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"You" Netflix Series and Book

Note that there are spoilers and discussions of the plot of the first season of the show and the first book in the series.

When You premiered on Netflix, it took over social media, with viewers being riveted by the relatable and supremely creepy protagonist, Joe Goldberg and his fatal attraction for Guinevere Beck. Like everyone else, I started watching and quickly flew through the first season. It left me deeply disturbed but interested. And even more interesting was learning that the series was based on a book of the same name by Caroline Kepnes.

Of course I had to read the book and compare. I flew through the book at a similar pace as the show and almost wished I had read the book first, because although it was great, I ended up slightly preferring the Netflix series rendition.

There were many, many similarities between the two, with the show closely following the plot and characters established in the book, with a couple notable exceptions. For example, the character of Paco, an integral character in the series, is reduced to one sentence in the end of the book. The character served to make Joe more sympathetic and understandable, something that rarely happened in the book. He came off as more calculating, more dangerous and move obsessive in the book even. A darker character but seemed slightly less nuanced than he did in the amazing portrayal of actor Penn Badgley.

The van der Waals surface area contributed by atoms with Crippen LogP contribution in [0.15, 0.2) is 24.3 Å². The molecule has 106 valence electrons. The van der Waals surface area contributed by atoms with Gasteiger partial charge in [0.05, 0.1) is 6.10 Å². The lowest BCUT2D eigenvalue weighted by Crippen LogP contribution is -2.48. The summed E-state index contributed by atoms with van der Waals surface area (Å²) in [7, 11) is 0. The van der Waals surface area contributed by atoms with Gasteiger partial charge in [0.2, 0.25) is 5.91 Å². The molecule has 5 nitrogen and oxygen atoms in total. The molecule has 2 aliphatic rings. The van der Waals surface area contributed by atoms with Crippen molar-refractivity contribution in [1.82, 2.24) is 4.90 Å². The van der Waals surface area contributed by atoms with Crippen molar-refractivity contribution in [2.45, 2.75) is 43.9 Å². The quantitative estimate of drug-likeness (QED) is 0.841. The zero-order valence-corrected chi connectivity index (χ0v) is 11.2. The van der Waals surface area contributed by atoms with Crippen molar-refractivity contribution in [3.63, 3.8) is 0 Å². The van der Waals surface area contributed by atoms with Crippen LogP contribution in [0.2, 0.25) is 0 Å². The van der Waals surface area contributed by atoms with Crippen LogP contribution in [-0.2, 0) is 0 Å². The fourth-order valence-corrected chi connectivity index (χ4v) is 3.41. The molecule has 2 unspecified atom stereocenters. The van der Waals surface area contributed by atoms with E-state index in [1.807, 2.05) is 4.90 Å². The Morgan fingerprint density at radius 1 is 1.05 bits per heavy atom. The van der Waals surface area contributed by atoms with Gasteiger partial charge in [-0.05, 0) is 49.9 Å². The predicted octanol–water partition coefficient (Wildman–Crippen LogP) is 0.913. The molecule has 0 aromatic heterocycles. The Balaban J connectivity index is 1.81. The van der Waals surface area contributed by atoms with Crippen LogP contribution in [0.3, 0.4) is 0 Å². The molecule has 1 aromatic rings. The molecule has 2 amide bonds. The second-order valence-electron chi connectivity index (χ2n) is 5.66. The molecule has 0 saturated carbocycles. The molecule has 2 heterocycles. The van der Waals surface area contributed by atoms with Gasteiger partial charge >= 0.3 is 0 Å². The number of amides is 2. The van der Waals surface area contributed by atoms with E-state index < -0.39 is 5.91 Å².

The character of Beck was also tweaked slightly from the book, but I found those changes for the better. She seems like a polarizing character, as she is seen through Joe's perspective and can come off badly to some, but I enjoyed her character and the complexities that the author was able to give her, most of which translated well into the show. One difference which seems small but I actually really liked is that in the book Beck is not portrayed as promiscuous but it really seemed to fit her character in the show and to me provided more insight into Joe's character and how he was able to handle jealousy and possessiveness.

The character of Candace was also featured much more prominently in the series than the book. In the book she is just referenced as having been an ex girlfriend that Joe killed, and not a character who can resurface in his life. He also rarely thinks about her in the book, which contrasts with his frequent flashbacks in the series.

Overall, I feel like the creators of the show did an excellent job at translating the book and portraying the mind of this obsessive serial killer. It's chilling the methodical way in which he stalks Beck and her friends and justifies all of his actions in his mind, and the way his mind analyzes all facets of her life forming his own conclusions of her thoughts, motivations and intentions into each nuance.

I personally love all the literary references that are peppered throughout the books and the books mentioned, which was a fun addition.

Fascinating, creepy and definitely meme-worthy, I'm looking forward to watching Season 3 (due sometime in 2021) and finishing the second book in the series, Hidden Bodies, that is already a strong deviation from the second series of the show.

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